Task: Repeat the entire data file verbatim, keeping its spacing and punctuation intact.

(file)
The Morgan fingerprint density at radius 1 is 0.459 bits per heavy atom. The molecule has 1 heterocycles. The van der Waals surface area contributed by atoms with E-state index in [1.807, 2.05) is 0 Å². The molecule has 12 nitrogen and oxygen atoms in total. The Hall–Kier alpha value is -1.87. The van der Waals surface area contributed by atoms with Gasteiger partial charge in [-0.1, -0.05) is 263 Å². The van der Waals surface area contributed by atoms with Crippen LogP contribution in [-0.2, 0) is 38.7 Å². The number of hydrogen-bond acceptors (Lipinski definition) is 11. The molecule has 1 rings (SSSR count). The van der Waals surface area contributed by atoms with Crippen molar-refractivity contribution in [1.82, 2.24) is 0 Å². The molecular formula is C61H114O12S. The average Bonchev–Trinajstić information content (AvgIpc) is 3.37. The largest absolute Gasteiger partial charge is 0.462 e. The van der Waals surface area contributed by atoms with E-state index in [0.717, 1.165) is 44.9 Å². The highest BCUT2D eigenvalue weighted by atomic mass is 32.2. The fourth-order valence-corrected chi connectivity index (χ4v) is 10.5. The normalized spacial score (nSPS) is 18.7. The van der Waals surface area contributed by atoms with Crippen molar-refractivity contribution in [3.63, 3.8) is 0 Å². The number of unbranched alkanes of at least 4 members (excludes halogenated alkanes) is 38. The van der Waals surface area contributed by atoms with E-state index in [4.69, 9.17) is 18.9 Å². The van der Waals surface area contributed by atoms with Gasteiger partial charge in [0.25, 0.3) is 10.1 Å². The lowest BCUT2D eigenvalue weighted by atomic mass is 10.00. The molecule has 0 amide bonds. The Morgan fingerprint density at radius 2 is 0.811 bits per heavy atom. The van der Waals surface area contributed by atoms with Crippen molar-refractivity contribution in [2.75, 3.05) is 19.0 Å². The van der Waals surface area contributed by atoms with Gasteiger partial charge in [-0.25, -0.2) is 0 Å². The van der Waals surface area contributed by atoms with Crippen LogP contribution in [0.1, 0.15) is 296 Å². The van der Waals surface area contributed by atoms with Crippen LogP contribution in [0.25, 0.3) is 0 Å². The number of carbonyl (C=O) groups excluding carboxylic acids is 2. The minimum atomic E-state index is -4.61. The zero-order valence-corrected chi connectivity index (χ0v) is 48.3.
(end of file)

The Morgan fingerprint density at radius 1 is 0.459 bits per heavy atom. The molecule has 1 heterocycles. The van der Waals surface area contributed by atoms with E-state index in [1.807, 2.05) is 0 Å². The molecule has 12 nitrogen and oxygen atoms in total. The Hall–Kier alpha value is -1.87. The van der Waals surface area contributed by atoms with Gasteiger partial charge in [-0.1, -0.05) is 263 Å². The van der Waals surface area contributed by atoms with Crippen LogP contribution in [-0.2, 0) is 38.7 Å². The number of hydrogen-bond acceptors (Lipinski definition) is 11. The molecule has 1 rings (SSSR count). The van der Waals surface area contributed by atoms with Crippen molar-refractivity contribution in [1.82, 2.24) is 0 Å². The molecular formula is C61H114O12S. The average Bonchev–Trinajstić information content (AvgIpc) is 3.37. The largest absolute Gasteiger partial charge is 0.462 e. The van der Waals surface area contributed by atoms with E-state index in [0.717, 1.165) is 44.9 Å². The highest BCUT2D eigenvalue weighted by atomic mass is 32.2. The fourth-order valence-corrected chi connectivity index (χ4v) is 10.5. The normalized spacial score (nSPS) is 18.7. The van der Waals surface area contributed by atoms with Crippen molar-refractivity contribution in [3.63, 3.8) is 0 Å². The number of unbranched alkanes of at least 4 members (excludes halogenated alkanes) is 38. The van der Waals surface area contributed by atoms with E-state index in [4.69, 9.17) is 18.9 Å². The van der Waals surface area contributed by atoms with Gasteiger partial charge in [0.25, 0.3) is 10.1 Å². The lowest BCUT2D eigenvalue weighted by atomic mass is 10.00. The molecule has 0 amide bonds. The Morgan fingerprint density at radius 2 is 0.811 bits per heavy atom. The van der Waals surface area contributed by atoms with Crippen molar-refractivity contribution in [2.75, 3.05) is 19.0 Å². The van der Waals surface area contributed by atoms with Gasteiger partial charge in [-0.25, -0.2) is 0 Å². The van der Waals surface area contributed by atoms with Crippen LogP contribution in [0.1, 0.15) is 296 Å². The van der Waals surface area contributed by atoms with Crippen LogP contribution in [0.25, 0.3) is 0 Å². The number of carbonyl (C=O) groups excluding carboxylic acids is 2. The minimum atomic E-state index is -4.61. The zero-order valence-corrected chi connectivity index (χ0v) is 48.3.